Michael Tomlan, ed. Preservation: Of What, For Whom? (Ithaca, New York: National Council for Preservation Education and National Park Service, 1998)
posted by stefnet at 7:48 PM on December 29, 2008 [1 favorite]

I'd loudly second Jane Jacobs' Death and Life ... . Superlative stuff. For the same city-level thrills, Robert Caro's The Power Broker is excellent.

Kenneth Frampton's Modern Architecture: A Critical History is a good overview.

Collected essays/journalism: Seek out William J Mitchell's writing - his latest collection of articles is called World's Greatest Architect. A similar excellent collection by a similarly excellent writer is the late Martin Pawley's The Strange Death Of Architectural Criticism.

Deyan Sudjic's The Edifice Complex is a very entertaining book about the building habits of powerful people.

Learning From Las Vegas, which stefnet mentioned, is very good.

An interesting (and very short) book that I've recently enjoyed is In Praise of Shadows by Jun'ichiro Tanizaki.
posted by WPW at 12:07 PM on December 30, 2008

it sounds like you're trying to get a handle on a lot of interesting issues, the intimacy of personal space and the serendipity of constructing it, the hard mechanics of structure and also some very strict typological stuff.

in those veins you might be interested in my architect, an intimate portrayal of a great american architect, louis kahn, made by his son. khan's work was very respectful of typology, but also keen to inflect it towards local and programmatic conditions, he was also an idiosyncratic figure who had a difficult relationship with his family.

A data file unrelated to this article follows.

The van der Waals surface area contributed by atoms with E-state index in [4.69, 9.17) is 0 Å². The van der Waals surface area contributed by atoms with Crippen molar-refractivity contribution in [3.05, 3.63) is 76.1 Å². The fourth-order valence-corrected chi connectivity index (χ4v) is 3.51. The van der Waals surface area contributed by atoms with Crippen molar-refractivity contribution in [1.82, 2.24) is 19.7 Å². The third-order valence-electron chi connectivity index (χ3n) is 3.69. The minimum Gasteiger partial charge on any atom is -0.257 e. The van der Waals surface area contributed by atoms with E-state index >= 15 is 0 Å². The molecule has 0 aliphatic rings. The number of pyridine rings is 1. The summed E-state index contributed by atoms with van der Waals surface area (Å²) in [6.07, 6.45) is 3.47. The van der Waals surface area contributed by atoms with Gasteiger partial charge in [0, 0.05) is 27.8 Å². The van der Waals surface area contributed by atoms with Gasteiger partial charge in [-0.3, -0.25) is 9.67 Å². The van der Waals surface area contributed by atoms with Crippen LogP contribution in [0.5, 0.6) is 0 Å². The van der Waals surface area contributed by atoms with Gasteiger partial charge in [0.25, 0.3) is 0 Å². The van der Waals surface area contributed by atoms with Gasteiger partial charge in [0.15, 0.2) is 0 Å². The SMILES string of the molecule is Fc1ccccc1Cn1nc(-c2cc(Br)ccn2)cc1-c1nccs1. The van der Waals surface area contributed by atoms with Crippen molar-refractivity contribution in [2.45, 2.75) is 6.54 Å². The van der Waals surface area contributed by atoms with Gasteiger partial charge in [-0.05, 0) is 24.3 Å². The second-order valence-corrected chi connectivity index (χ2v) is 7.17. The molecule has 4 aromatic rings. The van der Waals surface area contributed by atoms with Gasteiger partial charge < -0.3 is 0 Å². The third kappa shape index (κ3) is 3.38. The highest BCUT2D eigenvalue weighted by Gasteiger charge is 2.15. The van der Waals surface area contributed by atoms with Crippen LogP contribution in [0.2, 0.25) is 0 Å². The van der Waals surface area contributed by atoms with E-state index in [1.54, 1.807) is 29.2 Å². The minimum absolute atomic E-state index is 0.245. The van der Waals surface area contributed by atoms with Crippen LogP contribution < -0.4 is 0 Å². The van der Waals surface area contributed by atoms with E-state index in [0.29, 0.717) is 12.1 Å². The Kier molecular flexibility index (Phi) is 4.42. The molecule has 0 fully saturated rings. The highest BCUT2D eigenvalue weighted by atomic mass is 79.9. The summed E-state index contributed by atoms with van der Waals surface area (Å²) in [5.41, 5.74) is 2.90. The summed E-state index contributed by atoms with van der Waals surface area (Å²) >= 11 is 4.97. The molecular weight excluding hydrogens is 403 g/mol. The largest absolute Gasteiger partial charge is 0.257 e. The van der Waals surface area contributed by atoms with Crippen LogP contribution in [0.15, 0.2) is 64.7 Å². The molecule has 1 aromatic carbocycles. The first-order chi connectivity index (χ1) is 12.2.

if you liked christopher alexander's work i think the previous recommendations about jane jacobs writings will be an essential corrective, what i remember of the alexander was quite dry and reductive whilst jacobs seems to have a more supple understanding of the social configurations that animate different urban spaces left out by formal analysis of pattern language (maybe i'm wrong, it's been a long time).

maybe you like categorising spaces but also enjoy the subtle, accumulated memories and experiences of inhabiting them at length, so something like george perec's species of spaces (like a whimsical literary powers of ten) or georges bachelard poetics of space, which takes a close look at the spaces of daily domestic living (some people swear by this, but i've found it difficult to get through) would straddle the two quite nicely.

i'm surprised no one has mentioned italo calvino's invisible cities, it's a staple of undergrad reading lists for architects and planners and a tantalising episodic imagining of different mythical cities and the messier vitalities they incubate.

happy readings!
posted by doobiedoo at 9:58 PM on January 1, 2009 [1 favorite]

Streets for people, by the nicely opinionated Bernard Rudofsky.
posted by sevenstars at 11:24 AM on January 6, 2009